Sometimes my kids call Leanne “Mom.”
Sometimes my kids call me “Leanne.”
Then again, sometimes my 11-year-old son calls me “STOP IT, MOM! Just STOP it!” when I ask him to empty the dishwasher. And then I’m torn. Hug the child with expressive language disorder for putting together a complete, enunciated sentence, or send him to his room.
The room, ladies and gentlemen.
The room wins. But, honestly, the room wins because I’m afraid that if I point out the speech success, Ian will freeze up, and it’ll stop.
Anyway, back to Leanne. I love that my kids love her, and I’m happy to share the Mom title. It takes a village, and Leanne lives in mine.
She watches my kids when I work my part-time job. Or, as I like to call it, when-I-get-to-have-a-parenting-break time. Or when-I-don’t-have-to-clean-up-spilled-juice time. Or when-no-one-puts-any-body-parts-up-my-shirt time. Or when-I-can-go-potty-all-by-myself time.
Anyway, back to Leanne.
Leanne runs a daycare out of her home, and she takes classes to improve her business.
I can’t remember the last time I read a book on raising children. Do like-minded blogs count when they serve to bolster my already well-honed thoughts on how to raise kids? No? Well, then.
Aaaand back to Leanne.
I can focus. Really.
Leanne wrote to me this week. I thought you might be interested in taking a gander at my personal e-mail correspondence. Because, like everything else in my life, it’s serious, poignant, and thought-provoking.
From Leanne to me:
I’m reading another child care course and just had to share.
If you see me winking a lot, it’s not a nervous tic.
It’s because this course has told me 437 times in 122 pages that I should wink at children to make them feel good about themselves.
I’m sorry. I really love your children, but I don’t think I can start winking at them.
I will if you make me, but really??
What a timely message!
Why, this very week, in response to the Why Do You Read This Blog? survey question, my friend Webb answered “Because you winked at me on Match.com pretending to be my future wife.”
As you know, it’s true. I did. I went on Match disguised as my friend and winked at all the boys I liked. It was fun! Then they got married. I am SUCH a good winker!
And so I got to thinking about the power of a good wink.
And then I got to thinking about how sorely Leanne is mistaken.
And then I got to thinking about how it’s my job to lovingly correct her.
After all, if our friends won’t boss us, there will be a great, big, empty chasm of non-bossiness.
And then people will be free to live their lives without the fear of being judged by others.
And then our world will fall into anarchy and chaos.
And, since no one wants a world full of anarchy and chaos, I felt compelled to write this letter to Leanne:
I’ve felt for quite some time that my children have been missing out on being recipients of winking at your house. I didn’t know how to bring it up, but this gives me the perfect opportunity.
I realize that your parents may not have winked at you when you were a child. That means you may not feel the winking void.
Nevertheless, I think it’s important that you seriously consider the impact on winking on a child’s behavior.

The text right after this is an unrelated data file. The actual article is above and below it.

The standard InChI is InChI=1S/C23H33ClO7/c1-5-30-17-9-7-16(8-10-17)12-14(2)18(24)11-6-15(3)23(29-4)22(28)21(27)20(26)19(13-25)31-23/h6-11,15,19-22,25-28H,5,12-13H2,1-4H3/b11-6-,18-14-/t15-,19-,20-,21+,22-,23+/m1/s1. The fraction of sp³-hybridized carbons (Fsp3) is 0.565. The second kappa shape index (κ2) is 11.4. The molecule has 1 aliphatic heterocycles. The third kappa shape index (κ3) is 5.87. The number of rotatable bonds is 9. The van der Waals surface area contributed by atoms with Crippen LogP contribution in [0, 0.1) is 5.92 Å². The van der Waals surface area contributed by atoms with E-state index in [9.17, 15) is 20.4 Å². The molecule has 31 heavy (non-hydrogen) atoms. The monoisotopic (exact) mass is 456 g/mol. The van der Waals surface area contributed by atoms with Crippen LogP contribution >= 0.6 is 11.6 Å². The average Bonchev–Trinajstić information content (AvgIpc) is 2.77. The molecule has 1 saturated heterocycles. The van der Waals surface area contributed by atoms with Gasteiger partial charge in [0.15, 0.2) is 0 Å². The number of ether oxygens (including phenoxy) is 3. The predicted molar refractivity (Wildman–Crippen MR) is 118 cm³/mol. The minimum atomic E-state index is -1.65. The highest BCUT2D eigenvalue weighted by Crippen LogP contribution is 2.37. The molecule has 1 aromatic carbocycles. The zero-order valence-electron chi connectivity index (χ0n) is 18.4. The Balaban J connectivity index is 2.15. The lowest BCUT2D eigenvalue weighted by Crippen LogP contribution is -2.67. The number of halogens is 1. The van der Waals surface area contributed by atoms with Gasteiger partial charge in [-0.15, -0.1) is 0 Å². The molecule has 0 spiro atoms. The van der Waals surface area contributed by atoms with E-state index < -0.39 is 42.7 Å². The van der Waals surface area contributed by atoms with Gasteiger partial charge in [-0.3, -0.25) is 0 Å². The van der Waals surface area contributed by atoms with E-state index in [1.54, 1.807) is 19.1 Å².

For example, and as you know, Aden was hitting, biting, and kicking other students two weeks ago at school. Her principal was in constant contact. There was a threat of suspension.
Also, Aden’s room smelled like butt.
And also also, Aden didn’t want to stop playing with her little brothers to go potty, so she urinated all over her top bunk mattress. Several times.
In addition to consequences at school, Aden had consequences at home. She missed more than a week of screen time. I may have planned two separate family movie nights during that time, just to make a point. Aden also cleaned her room, bathed daily, and went through a gallon of Febreeze to eliminate myriad bedroom odors. I know, I know; I’m the meanest mom ever.
(And let me take this break right here, dear reader, to tell you that this entire example is true. Oh, yes. I drew on real life for this letter. Try not to be jealous. This is a lifestyle blog, meaning you want this lifestyle. Right? Don’t ya? But, back to Leanne…)
But then I remembered. We’ve just been so darn busy, we forgot to wink. The poor kid has been reacting out of a winkless environment.
We started winking, and all of Aden’s problems were magically fixed. The power of positive winking can’t be underestimated.
I do hope you’ll consider my compelling evidence for winking.
In return, Leanne sent me this:
I was never winked at by my parents, it’s true.
It’s really hard to know if you have any worth as a human being when you live in a winkless environment, but I never would have realized that this was the root of all my problems if it weren’t for the Harvard-educated author of my course on understanding children.
I’m currently searching for a seminar, Winking is Winning, and hoping it will be in our area soon so I can apply this child-rearing technique posthaste. I’m not sure I can do it correctly without professional instruction.
I’ve heard the practice sessions are grueling.
I saw a TMZ episode where a woman had to be taken out on a stretcher from one of their seminars because she was skipping ahead to advanced material on Alternating Eye. Sadly, I will never be able to achieve Alternating Eye Winking as I have only ever been able to master the left.
But while the task seems daunting, I feel like I have to risk the failure if it means the children in my care could grow up to spread winking far and wide. One day they may bring peace and prosperity to Earth.
Future generations might have ginormous, protruding brows from their overdeveloped winking muscles, but that is a small price to pay in humanity’s evolution.
I hope this is a lesson to all of you.
Next time you feel the bossiness urge, by all means, follow your instincts!
And if you feel a wink comin’ on, wink on, friends.
You could change a life. Wink on.